I thought I would share with y’all some of the ingredients I reach for over and over to make my life easier in the kitchen and add big flavor to our meals. Packaged/processed foods use all kinds of spooky chemicals to trick your brain into thinking food is tasty. Making food that is really and truly delicious is simply about choosing really and truly delicious ingredients. I hope you’ll add a few of these gems to your pantry or fridge and enjoy them in your cooking. And like a mother who doesn’t play favorites with her children, I have listed these items in no particular order of “love” or frequency of use. Here are the first 5:
Dry Vermouth – I’m not sure how or why that first bottle of Vermouth found its way into my kitchen. I’m not a martini drinker, so it just sat there, taking up valuable space. And then I realized that Vermouth is just herb-infused wine. Hey, why couldn’t I cook with it? Oh, yeah, you can cook with it! A tablespoon or two added to a pan sauce brings brightness and depth. A splash adds sophistication to crisp veggies sautéed in butter with a bit of shallot. I use it in pork or chicken stews that call for white wine. Basically if a recipe calls for a cup or less of white wine I feel comfy using Vermouth.
Even though Vermouth is a fortified wine (i.e. higher alcohol) it doesn’t come off as “boozy” or overpowering. One caveat – use a high quality Vermouth that you would enjoy drinking as an aperitif. No $5 bottles from the supermarket. My favorite Vermouths are from Dolin – so well crafted! I keep opened bottles in the fridge after sealing them with a vacuum stopper, and I find the flavor is fine for at least 6 months. Bonus: whenever I break out the Vermouth to cook with, I pour myself a wee nip to enjoy while I cook. Cook’s treat!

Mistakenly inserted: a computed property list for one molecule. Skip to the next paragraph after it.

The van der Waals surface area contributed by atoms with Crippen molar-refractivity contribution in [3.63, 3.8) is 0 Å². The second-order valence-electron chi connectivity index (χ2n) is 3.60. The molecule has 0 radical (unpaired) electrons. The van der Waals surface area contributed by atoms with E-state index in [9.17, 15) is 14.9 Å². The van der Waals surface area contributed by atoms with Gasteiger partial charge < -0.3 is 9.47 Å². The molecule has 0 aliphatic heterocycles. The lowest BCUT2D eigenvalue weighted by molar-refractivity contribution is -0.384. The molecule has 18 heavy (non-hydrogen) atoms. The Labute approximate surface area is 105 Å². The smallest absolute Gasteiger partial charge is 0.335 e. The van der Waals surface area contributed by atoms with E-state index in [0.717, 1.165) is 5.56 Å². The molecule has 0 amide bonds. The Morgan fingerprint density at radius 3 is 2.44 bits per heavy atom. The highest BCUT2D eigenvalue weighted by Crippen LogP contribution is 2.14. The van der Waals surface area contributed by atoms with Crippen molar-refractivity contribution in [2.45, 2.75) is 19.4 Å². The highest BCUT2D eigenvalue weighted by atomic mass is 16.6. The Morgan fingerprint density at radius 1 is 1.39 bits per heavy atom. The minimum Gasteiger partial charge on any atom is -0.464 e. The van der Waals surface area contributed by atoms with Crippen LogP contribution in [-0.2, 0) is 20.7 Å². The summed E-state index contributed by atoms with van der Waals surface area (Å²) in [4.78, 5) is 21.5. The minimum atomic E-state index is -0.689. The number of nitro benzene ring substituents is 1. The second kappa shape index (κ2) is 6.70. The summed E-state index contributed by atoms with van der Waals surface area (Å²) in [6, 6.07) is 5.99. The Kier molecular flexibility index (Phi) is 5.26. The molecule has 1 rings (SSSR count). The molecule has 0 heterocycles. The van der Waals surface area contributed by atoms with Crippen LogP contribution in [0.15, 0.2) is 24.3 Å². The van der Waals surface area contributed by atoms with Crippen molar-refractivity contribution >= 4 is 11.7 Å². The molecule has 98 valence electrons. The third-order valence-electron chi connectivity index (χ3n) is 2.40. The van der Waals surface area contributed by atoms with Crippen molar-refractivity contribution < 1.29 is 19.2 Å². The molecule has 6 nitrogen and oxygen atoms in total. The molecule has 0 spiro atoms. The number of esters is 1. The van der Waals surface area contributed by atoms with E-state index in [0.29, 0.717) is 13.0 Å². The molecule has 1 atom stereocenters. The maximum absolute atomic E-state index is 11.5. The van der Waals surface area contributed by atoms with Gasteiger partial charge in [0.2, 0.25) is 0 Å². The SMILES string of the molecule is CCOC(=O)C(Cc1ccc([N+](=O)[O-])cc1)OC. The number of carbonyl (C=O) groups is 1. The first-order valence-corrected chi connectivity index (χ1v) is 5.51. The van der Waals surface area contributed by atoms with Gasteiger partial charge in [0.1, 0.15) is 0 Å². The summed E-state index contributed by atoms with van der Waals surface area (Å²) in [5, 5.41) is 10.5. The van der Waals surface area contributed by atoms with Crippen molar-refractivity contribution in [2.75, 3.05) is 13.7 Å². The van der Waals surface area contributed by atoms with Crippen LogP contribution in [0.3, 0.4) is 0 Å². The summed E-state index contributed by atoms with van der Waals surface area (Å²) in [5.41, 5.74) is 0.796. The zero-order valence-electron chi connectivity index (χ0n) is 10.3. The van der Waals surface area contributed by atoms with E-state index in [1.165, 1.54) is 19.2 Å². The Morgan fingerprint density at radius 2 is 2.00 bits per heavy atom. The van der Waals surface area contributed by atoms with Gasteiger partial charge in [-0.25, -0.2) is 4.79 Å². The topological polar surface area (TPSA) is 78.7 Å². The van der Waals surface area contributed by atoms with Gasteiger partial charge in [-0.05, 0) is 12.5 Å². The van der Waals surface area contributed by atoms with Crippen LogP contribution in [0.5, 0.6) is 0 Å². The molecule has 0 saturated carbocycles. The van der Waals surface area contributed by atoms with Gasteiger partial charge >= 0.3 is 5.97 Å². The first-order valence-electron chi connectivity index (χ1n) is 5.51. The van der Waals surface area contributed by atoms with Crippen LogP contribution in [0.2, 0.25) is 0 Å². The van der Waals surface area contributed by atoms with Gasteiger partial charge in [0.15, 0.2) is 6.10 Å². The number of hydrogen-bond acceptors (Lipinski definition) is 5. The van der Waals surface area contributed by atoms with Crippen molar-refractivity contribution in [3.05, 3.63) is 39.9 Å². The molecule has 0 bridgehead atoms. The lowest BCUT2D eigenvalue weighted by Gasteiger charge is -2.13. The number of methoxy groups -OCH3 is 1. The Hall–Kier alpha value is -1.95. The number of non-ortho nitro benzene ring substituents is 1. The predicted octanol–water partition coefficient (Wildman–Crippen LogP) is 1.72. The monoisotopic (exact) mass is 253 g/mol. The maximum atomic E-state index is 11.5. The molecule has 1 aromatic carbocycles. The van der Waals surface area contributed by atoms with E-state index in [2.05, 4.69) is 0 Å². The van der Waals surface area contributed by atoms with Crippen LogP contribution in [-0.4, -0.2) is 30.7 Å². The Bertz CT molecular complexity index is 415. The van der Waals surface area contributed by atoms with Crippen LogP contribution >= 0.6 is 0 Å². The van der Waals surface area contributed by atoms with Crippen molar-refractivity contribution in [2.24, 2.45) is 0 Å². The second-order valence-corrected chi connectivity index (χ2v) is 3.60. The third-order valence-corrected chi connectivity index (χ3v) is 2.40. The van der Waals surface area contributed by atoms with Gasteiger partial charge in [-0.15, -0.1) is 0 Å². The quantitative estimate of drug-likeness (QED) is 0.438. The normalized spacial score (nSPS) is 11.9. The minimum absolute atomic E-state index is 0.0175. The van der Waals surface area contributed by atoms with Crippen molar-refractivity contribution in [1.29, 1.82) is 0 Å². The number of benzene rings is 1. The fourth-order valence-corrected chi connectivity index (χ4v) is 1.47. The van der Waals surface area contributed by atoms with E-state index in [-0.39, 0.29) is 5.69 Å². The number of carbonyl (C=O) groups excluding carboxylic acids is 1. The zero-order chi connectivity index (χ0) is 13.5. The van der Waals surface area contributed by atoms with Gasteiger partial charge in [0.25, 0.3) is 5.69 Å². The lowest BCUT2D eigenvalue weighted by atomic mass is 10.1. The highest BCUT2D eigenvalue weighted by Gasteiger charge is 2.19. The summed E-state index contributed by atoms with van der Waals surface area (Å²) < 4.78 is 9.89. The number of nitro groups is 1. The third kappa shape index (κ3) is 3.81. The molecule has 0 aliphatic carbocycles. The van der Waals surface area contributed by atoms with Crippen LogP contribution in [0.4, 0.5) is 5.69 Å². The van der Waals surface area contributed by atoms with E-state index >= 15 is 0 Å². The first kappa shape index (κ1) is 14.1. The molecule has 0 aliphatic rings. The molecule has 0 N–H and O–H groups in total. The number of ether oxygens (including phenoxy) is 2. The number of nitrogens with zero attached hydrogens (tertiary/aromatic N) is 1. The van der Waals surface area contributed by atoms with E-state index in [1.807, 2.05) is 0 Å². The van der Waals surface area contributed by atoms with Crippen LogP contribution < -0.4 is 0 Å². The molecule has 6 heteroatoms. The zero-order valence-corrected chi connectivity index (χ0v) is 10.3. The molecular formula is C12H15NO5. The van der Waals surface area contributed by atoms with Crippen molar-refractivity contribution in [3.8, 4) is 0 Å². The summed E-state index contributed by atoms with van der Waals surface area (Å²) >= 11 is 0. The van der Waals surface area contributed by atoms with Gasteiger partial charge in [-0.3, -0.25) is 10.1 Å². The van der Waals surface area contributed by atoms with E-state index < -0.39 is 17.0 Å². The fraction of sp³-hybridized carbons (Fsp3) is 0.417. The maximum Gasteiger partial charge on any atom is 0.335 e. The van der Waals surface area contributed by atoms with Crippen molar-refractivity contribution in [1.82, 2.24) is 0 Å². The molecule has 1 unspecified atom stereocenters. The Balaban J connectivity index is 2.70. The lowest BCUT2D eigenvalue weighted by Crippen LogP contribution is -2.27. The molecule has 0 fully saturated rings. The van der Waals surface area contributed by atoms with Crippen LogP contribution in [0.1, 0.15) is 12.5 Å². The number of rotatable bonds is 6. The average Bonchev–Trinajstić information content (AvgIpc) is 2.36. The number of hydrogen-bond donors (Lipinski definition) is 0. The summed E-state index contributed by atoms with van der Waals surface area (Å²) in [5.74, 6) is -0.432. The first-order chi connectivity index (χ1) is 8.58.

Citrus Oils – Citrus is a favorite flavor profile of mine, but keeping oranges, lemons, limes and other seasonal citrus on hand is a pain and expensive. How to natually add citrus flavor without buying, storing and zesting citrus fruit? All-natural citrus oils! Citrus oils are distilled from citrus peels, where all the flavor is located. Instead of a teaspoon of lemon zest in a recipe, you just add a few drops of lemon oil – no fuss, no muss, no grit, and no danger of getting that nasty bitter pith in your food. Citrus oils are great in cookies, cakes, muffins, salad dressings, cocktails, smoothies, even coffee. Two drops of orange oil in a cafe au lait is sublime, as is a drop of lemon oil in an espresso.
I decant my oils into small, dark bottles and top them with droppers. The dropper is a must, because citrus oils are powerful and it’s very easy to ruin something with too much (done that!). I also store them in the fridge to prolong their freshness. As you can see mine are past their expriry, but because I refrigerate them in small, dark bottles, they taste and smell fine. I think it buys me a few extra months of use! Important: be sure you use a citrus oil that is intended for cooking – not “essences” that are meant for use as scents.
Imported Italian Tomatoes Every summer growing up we would “put up” a year’s worth of home canned tomatoes. I continued this pleasant summer ritual until a few years ago when I discovered imported Italian tomatoes. Home canned tomatoes taste great and they “function” better than American canned tomatoes because American canned tomatoes are processed with calcium chloride, a firming agent. The addition of a firming agent is great if you are using the tomatoes for chili, soup or a casserole and you want the tomatoes to remain in distinct chunks. If you want them to break down into a silky smooth pasta sauce, forget it. We always used our home canned tomatoes for pasta sauce, but home canned tomatoes also have their flaws, namely they are pretty watery and you have to cook them forever to thicken them up.